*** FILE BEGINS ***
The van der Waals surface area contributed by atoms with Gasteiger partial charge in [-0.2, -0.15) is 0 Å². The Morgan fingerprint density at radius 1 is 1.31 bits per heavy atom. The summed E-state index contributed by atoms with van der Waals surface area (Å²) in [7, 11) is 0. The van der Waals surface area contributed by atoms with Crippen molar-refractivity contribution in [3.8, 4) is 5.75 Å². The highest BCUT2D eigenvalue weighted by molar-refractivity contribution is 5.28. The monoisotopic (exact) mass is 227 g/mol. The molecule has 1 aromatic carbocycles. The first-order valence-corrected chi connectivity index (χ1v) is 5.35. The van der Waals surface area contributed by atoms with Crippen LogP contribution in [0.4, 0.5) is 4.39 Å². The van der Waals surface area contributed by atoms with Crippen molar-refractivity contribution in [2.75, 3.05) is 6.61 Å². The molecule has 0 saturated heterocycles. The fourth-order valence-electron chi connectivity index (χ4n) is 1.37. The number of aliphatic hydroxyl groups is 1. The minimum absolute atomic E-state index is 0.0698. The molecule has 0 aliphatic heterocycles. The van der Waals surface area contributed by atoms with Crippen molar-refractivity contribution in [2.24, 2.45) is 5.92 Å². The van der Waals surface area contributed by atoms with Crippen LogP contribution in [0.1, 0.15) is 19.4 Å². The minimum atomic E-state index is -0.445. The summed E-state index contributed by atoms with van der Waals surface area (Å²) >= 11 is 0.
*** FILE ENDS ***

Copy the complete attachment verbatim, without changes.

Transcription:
The van der Waals surface area contributed by atoms with Gasteiger partial charge in [-0.2, -0.15) is 0 Å². The Morgan fingerprint density at radius 1 is 1.31 bits per heavy atom. The summed E-state index contributed by atoms with van der Waals surface area (Å²) in [7, 11) is 0. The van der Waals surface area contributed by atoms with Crippen molar-refractivity contribution in [3.8, 4) is 5.75 Å². The highest BCUT2D eigenvalue weighted by molar-refractivity contribution is 5.28. The monoisotopic (exact) mass is 227 g/mol. The molecule has 1 aromatic carbocycles. The first-order valence-corrected chi connectivity index (χ1v) is 5.35. The van der Waals surface area contributed by atoms with Crippen LogP contribution in [0.4, 0.5) is 4.39 Å². The van der Waals surface area contributed by atoms with Crippen molar-refractivity contribution in [2.75, 3.05) is 6.61 Å². The molecule has 0 saturated heterocycles. The fourth-order valence-electron chi connectivity index (χ4n) is 1.37. The number of aliphatic hydroxyl groups is 1. The minimum absolute atomic E-state index is 0.0698. The molecule has 0 aliphatic heterocycles. The van der Waals surface area contributed by atoms with Crippen molar-refractivity contribution in [2.24, 2.45) is 5.92 Å². The van der Waals surface area contributed by atoms with Crippen LogP contribution in [0.1, 0.15) is 19.4 Å². The minimum atomic E-state index is -0.445. The summed E-state index contributed by atoms with van der Waals surface area (Å²) >= 11 is 0.